“In Photography, as everyone knows, content is 90 percent of the ball game. To get good subject matter, you find it. This makes photography the only art form in which shopping is considered a talent” – Peter Plagen, ‘Fretting About Photos: Four Views’, Art in America, November, 1979
The lens and screen are omnipresent in Venice. Not only in Piazza San Marco but for over two decades in the Australian Pavilion at the Venice Biennale. In 1995 Bill Henson was the first Australian photographer to exhibit lens-based work, followed by Lyndal Jones in 2001, Patricia Piccinini in 2003, Susan Norrie in 2007 (outside the Pavilion) and Shaun Gladwell in 2009. Tracey Moffatt is exhibiting this year and she follows Fiona Hall (2015), a trained photographer and Simryn Gill (2013), who is best known for her photographs ‘A Small Town at the Turn of the Century’.
Back in the ’70s when Susan Sontag wrote the seminal essays on photography in The New York Review of Books, collated into ‘On Photography’, she was able to explore the medium’s dualities, contradictions and associations with advertising, war, pornography, propaganda, media, cinema, etc. Back then, before the camera phone, internet and ease of access to ‘video’, the artists using the medium were more easily identifiable for they were small in number and worked at the edges or outside the mainstream, commercial use of the technology – so, for example, Diane Arbus’ images of marginalised people created a glimpse into the shadowlands of society. ‘Art’ photography had an edgy, voyeuristic feel to it and sat outside the commercialism and everyday use of the medium by the public. It’s a little more complicated today.
Alfred Stieglitz, whose work hovers gently over Tracey Moffatt’s new imagery here in Venice, was another whose photographs of clouds endeavoured to find an aesthetic free of commercial imperatives or associations. His importance within the development of Modern Art in America helped bring photography closer to the world of art than possibly any other. However, the medium of the lens has a complex history. Just think of Stalin’s use of photography to ‘airbrush’ people from history, or the Zapruder JFK film, Vietnam and recent news reports from Syria and one realises that lens-based media need to be approached with caution, especially in a post-truth world, one in which automated robotics are just as likely to take great photographs as any human (NASA’s Mars rovers landscape shots, for example). So where do we begin with Tracey Moffatt’s My Horizon? How do we approach the lens work of an artist who melds fact with fiction in both still and moving imagery?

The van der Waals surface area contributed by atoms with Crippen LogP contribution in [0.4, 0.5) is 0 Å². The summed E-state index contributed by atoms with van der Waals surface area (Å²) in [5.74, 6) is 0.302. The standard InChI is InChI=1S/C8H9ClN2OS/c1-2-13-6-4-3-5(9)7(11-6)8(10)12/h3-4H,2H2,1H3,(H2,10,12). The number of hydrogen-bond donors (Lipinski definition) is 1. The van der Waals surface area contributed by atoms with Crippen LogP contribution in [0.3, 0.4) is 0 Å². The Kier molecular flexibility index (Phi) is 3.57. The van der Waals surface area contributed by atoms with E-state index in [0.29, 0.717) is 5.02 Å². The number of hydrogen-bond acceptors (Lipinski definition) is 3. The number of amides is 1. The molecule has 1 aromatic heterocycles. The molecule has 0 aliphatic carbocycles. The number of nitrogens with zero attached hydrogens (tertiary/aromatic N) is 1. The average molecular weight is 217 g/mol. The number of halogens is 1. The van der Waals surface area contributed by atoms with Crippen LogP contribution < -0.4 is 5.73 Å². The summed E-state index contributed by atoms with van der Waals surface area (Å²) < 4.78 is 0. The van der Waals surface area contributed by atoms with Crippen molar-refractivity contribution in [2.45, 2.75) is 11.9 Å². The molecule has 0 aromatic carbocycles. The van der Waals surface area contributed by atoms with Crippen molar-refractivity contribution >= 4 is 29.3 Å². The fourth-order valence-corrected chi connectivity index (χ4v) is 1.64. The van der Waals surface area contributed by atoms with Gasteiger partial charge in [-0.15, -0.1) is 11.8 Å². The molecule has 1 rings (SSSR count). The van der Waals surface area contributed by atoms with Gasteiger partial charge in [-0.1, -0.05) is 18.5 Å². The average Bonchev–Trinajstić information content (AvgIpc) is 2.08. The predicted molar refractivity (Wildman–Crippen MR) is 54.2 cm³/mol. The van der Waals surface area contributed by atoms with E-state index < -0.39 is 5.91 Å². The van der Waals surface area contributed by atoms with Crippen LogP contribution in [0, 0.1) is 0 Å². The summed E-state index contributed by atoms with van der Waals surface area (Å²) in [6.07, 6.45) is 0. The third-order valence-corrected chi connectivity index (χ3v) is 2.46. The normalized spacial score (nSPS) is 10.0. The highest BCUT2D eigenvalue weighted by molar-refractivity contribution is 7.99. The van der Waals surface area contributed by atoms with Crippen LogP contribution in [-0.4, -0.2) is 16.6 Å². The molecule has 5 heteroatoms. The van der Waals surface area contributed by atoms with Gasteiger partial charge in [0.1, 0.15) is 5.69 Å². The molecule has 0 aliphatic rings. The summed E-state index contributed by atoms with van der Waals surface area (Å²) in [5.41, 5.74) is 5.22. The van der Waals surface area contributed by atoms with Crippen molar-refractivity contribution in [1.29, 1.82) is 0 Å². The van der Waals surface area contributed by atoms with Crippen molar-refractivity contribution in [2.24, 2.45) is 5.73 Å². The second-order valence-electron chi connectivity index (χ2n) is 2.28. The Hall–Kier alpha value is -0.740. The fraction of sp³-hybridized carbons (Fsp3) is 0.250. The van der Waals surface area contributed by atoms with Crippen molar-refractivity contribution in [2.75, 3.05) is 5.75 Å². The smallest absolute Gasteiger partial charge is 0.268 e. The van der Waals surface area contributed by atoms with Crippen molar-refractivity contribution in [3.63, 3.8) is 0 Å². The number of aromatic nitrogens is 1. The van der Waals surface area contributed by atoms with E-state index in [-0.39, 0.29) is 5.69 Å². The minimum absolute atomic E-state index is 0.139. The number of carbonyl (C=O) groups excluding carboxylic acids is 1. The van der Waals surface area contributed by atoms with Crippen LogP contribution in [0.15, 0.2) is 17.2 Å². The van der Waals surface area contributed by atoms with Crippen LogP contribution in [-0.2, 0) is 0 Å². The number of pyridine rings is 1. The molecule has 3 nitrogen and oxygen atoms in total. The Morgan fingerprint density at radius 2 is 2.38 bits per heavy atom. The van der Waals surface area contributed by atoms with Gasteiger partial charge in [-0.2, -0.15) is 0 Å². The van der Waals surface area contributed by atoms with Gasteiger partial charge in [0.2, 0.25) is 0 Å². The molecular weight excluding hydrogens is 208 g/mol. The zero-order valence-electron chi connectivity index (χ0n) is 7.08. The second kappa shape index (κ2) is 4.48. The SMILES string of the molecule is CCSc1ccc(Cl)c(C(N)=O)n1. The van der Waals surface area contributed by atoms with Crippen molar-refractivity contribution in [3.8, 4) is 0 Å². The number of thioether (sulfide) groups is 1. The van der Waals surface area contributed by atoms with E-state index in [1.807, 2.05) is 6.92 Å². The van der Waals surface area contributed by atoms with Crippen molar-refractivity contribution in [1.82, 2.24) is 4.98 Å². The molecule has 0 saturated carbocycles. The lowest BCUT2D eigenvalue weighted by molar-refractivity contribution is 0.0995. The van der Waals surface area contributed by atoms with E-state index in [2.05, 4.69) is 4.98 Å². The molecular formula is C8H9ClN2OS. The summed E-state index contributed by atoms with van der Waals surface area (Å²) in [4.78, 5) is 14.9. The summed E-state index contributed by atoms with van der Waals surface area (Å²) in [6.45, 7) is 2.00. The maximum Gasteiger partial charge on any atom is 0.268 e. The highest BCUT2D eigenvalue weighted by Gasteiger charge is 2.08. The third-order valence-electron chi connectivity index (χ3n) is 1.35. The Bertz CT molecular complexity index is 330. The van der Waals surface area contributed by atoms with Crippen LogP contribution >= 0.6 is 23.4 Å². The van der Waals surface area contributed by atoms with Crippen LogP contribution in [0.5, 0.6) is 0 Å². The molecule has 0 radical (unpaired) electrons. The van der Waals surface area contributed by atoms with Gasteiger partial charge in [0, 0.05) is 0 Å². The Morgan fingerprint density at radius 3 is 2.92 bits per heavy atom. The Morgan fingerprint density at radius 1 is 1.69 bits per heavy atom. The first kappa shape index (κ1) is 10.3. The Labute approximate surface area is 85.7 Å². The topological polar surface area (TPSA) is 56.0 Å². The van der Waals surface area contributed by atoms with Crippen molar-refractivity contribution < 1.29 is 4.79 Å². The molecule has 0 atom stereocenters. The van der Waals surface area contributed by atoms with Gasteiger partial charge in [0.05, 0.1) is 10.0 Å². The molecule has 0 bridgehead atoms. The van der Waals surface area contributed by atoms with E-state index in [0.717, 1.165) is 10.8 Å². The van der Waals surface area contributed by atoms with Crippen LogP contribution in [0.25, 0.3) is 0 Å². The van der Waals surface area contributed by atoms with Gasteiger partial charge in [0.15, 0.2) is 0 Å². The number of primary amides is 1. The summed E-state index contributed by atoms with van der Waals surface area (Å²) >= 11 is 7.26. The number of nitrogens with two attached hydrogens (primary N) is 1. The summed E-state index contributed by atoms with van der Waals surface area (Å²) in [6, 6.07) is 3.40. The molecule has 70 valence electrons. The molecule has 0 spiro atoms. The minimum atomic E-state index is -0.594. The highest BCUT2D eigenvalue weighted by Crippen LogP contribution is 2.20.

Is Tracey Moffatt an important artist or simply one of billions of photographers/videographers out there?
I began by taking the Museum of Modern Art’s online course, ‘Seeing through Photographs’. For €45 I was enrolled in a six-week course looking at what makes a photograph culturally and artistically important. After all, estimates suggest that there may be as many as 14 trillion photographs taken in 2017 and as many as 5 billion videos watched on You-tube each day. All of which may be considered art, and the skill level needed to take a ‘great’ photograph is now child’s play.
For example, ten-years ago Gladwell was showing a slow-motion video in Venice that anyone can now reproduce on a smartphone in seconds. Or look at the current National Gallery of Victoria’s exhibition of Patrick Pound’s found photographs. Each ‘found’ photograph is mesmerising in its own snatched moment in time, and when ‘visually merchandised’ into sets they are very impressive. I have seen a number of these found photograph /video exhibitions around the world and all are interesting, but again it raises the question of how do we discern what should be considered important and what is not? Is Tracey Moffatt an important artist or simply one of billions of photographers/videographers out there; or does the fact she has access to an art gallery make this artist’s work significant and important? What sets Moffatt apart?
From my MOMA course I learnt that it’s really the artist’s biography that gives the work sufficient gravitas to be considered important by MOMA. Who pressed the shutter button, their place in time, their history, who printed it, who cropped it, who wrote the description, what were the intentions and where was it published exhibited? – these are what they consider. However, this importance can be fluid, such as MOMA’s collection of NASA’s moon-landing photographs, which have helped change the concept of how we humans view our place in the universe but were taken for altogether non-artistic reasons. They were simply a matter of record, a remarkable one and only entered the art museum when images such as the ‘Blue Marble’ had such a profound effect.
Moffatt has given voice to the many who have grown up in a society where to be shunned, ignored and discriminated against is the norm.
So, what’s so special about Tracey Moffatt? Well for 30 years Moffatt has been Australia’s most visible contemporary artist in this medium. Like Arbus, Moffatt has looked into areas that many Australians are exceedingly uncomfortable with, namely the violent collision between Indigenous culture and colonialism and the resultant violence and alienation this has caused. Moffatt has produced series upon series of poetic imagery that has placed Indigenous Australians at the centre of her art, juxtaposed into contemporary landscapes and histories that are simultaneously fictional and true. And it is that contradictory space that makes her narrative compelling. Along with a number of other contemporary Indigenous artists, such as Destiny Deacon, Brenda Croft, Fiona Foley, Richard Bell and more, Moffatt has given voice to the many who have grown up in a society where to be shunned, ignored and discriminated against is the norm. That they decided to enter the world of art, where it is normal to be shunned, ignored and discriminated against, is an act of defiant bravery.